Tracking Wildlife 2nd & up | 1.5 hours
A number of interesting clues have been found at Maple Hill Farm! Who left them? What do they tell us? Using their detective skills, students will examine these clues in an effort to identify the creatures that left them behind. Learn how to key out tracks of NE wildlife then take your skills outside to hunt for their stories. If conditions allow, BBA snowshoes can be used. NH Standards: PS 1.1, 1.4, 1.5; LS 1, 2, 4; SS:GE 3.1
Wetlands and Vernal Pools
2nd & up | 1-2 hours
Come to appreciate the amazing values of wetlands, and in the right season, explore vernal pools looking for spotted salamanders, wood frogs, fairy shrimp and egg masses. Identify different insects that you discover. Learn about the different kinds of wetlands and plants that love having “wet feet”.
Which way to the Lodge? Beavers and their wetland friends
2nd-6th | 1.5-2 hours
Why do beavers have red teeth? How is a beaver’s tail like a canoe paddle? How can they survive under the ice during winter? Beavers are incredibly well adapted creatures. While observing a beaver mount, skull, and various other items, students will learn about the beaver’s amazing adaptations. Students will visit a nearby beaver lodge and dam, learn how these mammals alter their environments to suit their own needs, and see how these changes benefit other types of wildlife. NH Standards: SC 6.1.6s; 6.2.6
Wild about Wildlife
K-6th | 1-1.5 hours
It may come as some surprise just how many kinds of wildlife there is in our own backyard. Come investigate the categories of wildlife in New England: mammals, birds, reptiles, invertebrates, amphibians and fish; where they live, and when they are busiest. We will examine animal mounts, skins, scat, skulls and other signs in preparation for a hike along Beaver Brook’s trails in search of New England wildlife. NH Standards: SC 6.2.6s; 6.1.6s; 3.2.6s
Wildlife in Winter & Their Adaptations
K –1st | 1 hour
2nd & up | 2 hrs
Sleeping, travelling or busy staying warm? What do wild animals in New England do to survive the winter? Discuss migration, dormancy, and the high calorie demand of remaining active in the cold. Examine and discuss animal skins, mounts, feathers, scat and tracks in preparation for a brief hike along Beaver Brook’s trails in search of signs of overwintering New England wildlife.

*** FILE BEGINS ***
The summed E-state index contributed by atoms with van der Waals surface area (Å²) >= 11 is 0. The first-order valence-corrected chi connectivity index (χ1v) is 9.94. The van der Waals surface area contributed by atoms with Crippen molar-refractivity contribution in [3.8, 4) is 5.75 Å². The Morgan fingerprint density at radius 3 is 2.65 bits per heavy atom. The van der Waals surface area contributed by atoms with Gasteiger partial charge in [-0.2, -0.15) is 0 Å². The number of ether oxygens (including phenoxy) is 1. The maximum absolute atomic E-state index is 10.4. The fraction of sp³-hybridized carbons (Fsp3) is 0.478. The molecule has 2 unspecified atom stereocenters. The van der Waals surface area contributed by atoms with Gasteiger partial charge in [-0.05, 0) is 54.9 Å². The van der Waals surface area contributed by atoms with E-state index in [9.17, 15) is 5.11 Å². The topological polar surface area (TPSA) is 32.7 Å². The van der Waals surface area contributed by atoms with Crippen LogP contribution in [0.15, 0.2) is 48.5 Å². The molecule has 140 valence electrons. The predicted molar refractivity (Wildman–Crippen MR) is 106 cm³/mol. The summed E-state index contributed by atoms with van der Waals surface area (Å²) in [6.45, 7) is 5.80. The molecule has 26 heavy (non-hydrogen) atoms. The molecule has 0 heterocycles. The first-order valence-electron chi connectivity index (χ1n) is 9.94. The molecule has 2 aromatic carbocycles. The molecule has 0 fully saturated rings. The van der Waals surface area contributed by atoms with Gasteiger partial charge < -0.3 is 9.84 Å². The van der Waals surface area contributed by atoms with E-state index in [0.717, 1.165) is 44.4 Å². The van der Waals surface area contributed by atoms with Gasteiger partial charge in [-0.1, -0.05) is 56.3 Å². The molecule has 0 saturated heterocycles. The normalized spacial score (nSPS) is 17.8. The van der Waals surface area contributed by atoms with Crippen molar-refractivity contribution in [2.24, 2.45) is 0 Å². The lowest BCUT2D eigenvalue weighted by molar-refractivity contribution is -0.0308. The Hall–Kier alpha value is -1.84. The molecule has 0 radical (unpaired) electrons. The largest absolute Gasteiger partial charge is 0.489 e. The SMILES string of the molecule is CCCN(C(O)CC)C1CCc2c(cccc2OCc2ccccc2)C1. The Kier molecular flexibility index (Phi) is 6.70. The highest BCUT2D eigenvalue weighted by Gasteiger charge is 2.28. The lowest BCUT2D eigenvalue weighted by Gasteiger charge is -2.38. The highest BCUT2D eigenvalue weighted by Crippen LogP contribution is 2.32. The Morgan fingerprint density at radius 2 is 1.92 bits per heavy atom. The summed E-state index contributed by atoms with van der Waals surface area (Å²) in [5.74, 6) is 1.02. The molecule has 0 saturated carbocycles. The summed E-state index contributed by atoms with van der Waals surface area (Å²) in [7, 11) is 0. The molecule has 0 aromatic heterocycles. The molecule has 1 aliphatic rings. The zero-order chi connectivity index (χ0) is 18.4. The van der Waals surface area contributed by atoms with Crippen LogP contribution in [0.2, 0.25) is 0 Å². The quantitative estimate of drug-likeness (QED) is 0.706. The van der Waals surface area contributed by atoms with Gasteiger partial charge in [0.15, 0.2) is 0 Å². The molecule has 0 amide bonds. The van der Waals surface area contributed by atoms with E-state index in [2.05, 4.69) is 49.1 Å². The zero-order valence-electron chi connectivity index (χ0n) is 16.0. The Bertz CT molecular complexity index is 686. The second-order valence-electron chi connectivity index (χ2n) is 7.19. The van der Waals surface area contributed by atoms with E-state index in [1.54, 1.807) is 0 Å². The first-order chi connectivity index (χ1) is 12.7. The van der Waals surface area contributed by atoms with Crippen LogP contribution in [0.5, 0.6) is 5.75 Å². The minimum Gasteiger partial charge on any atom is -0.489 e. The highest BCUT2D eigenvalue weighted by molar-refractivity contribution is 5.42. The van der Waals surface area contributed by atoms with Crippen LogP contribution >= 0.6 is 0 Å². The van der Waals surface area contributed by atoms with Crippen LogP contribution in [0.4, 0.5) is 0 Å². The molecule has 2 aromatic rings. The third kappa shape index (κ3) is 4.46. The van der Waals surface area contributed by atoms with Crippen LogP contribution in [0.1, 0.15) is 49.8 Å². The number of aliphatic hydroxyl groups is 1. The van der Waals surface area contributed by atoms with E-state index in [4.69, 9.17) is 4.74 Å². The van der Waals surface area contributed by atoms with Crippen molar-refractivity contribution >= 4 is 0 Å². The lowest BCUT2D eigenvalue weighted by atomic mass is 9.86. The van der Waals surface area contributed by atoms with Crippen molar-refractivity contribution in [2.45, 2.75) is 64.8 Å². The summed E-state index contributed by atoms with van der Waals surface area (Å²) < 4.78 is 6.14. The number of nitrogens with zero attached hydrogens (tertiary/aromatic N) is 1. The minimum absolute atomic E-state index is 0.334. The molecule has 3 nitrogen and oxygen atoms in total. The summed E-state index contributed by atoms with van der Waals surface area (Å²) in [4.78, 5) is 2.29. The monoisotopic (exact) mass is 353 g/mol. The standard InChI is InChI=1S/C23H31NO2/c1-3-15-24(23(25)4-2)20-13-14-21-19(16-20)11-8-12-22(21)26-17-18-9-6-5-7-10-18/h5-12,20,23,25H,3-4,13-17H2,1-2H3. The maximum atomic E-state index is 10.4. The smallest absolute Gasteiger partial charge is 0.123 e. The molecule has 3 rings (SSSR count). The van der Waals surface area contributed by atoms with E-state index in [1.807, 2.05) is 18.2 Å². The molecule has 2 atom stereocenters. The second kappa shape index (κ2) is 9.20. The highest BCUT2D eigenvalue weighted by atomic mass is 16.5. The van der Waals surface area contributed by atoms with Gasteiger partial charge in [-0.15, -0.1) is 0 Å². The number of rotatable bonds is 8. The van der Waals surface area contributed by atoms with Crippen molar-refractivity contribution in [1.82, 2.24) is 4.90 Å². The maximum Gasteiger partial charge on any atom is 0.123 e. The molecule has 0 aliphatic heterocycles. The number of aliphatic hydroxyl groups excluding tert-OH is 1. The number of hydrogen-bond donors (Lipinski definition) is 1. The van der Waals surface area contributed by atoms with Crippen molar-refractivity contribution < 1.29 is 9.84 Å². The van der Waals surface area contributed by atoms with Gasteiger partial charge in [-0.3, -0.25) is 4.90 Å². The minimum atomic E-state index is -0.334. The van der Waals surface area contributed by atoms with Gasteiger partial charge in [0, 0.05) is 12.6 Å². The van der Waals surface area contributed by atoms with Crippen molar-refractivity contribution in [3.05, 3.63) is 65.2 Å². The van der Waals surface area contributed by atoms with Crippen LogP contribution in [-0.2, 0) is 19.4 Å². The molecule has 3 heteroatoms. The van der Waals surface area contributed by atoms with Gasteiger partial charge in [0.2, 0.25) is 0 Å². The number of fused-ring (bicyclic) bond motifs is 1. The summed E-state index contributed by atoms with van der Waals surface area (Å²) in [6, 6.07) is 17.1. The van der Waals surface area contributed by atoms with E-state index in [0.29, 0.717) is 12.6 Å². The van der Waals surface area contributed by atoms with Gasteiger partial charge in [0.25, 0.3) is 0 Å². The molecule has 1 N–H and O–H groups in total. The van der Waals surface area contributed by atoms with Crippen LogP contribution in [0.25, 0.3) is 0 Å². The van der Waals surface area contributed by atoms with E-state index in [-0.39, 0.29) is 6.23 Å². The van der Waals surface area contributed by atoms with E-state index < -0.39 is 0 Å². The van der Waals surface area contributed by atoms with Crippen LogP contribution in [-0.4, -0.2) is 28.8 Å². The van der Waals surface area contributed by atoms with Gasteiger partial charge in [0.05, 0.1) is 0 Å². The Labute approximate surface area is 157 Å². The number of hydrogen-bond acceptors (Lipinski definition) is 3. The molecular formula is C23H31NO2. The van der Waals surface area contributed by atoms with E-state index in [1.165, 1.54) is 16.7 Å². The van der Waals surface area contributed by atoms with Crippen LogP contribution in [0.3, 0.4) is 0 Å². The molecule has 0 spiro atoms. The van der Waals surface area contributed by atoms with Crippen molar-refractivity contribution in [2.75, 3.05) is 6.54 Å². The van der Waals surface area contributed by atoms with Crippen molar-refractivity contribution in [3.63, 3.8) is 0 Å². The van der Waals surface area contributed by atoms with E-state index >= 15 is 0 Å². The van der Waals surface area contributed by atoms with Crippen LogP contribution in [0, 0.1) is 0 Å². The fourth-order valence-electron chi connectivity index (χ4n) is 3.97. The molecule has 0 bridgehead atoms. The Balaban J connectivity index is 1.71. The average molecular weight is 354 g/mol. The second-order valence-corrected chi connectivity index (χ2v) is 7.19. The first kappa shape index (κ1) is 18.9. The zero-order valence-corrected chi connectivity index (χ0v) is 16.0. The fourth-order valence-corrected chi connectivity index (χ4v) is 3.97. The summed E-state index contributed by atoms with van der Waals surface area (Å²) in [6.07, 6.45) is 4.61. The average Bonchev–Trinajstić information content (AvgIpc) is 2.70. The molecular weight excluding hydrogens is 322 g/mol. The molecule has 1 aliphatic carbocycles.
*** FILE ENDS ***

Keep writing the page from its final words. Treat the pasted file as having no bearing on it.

K-2nd: Woodchuck’s Dilemma —a puppet show about hibernation, migration and winter adaptations.
3rd grade-up 2 Hr. option includes outdoor animal antifreeze experiment and looking for signs of wildlife activity. NH Stds: PS 1,2; LS 1, 2, 3, 4; ESS 1, 2,3
Ask about our other classes: Where are you in the Watershed?– Hydrology
modeling, conservation, pollution, and Survivor Quest.
Program Fees based on #students Min.
- 1 hour Class $5.50 pp $95
- 1.5 hour Class $6.50 pp $115
- 2 hour Class $7.50 pp $130
- 3 hour Class $8.50 pp $150
- 4 hour Class $9.50 pp $165
We request 1 chaperone for every six students. No fee for chaperones.
Outreach programs start at $125. Outreach programs farther than 25 miles away from Beaver Brook must be a minimum of 2 hours. Mileage for visiting teachers is $.50/mile. Many BBA programs are adapted for presentation in schools and other venues. Ask about our Scientist and Naturalist-in-Residence Program! We’ve constructed Nature Trails, Butterfly Gardens, sampled insects, inventoried wetlands and mapped habitats in schoolyards to name a few projects.